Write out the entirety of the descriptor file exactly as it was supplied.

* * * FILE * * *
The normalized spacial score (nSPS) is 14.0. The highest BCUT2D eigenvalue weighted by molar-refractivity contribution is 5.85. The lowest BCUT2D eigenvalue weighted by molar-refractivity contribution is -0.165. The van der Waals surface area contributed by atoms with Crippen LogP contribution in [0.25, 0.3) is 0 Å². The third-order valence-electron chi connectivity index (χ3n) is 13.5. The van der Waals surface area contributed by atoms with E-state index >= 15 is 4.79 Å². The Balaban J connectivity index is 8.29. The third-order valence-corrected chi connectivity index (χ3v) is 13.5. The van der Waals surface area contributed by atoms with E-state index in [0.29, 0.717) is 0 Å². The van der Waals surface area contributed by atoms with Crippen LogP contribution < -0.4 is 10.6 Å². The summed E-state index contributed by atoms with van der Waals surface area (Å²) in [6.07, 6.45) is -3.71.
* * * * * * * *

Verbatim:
The normalized spacial score (nSPS) is 14.0. The highest BCUT2D eigenvalue weighted by molar-refractivity contribution is 5.85. The lowest BCUT2D eigenvalue weighted by molar-refractivity contribution is -0.165. The van der Waals surface area contributed by atoms with Crippen LogP contribution in [0.25, 0.3) is 0 Å². The third-order valence-electron chi connectivity index (χ3n) is 13.5. The van der Waals surface area contributed by atoms with E-state index >= 15 is 4.79 Å². The Balaban J connectivity index is 8.29. The third-order valence-corrected chi connectivity index (χ3v) is 13.5. The van der Waals surface area contributed by atoms with E-state index in [0.29, 0.717) is 0 Å². The van der Waals surface area contributed by atoms with Crippen LogP contribution < -0.4 is 10.6 Å². The summed E-state index contributed by atoms with van der Waals surface area (Å²) in [6.07, 6.45) is -3.71.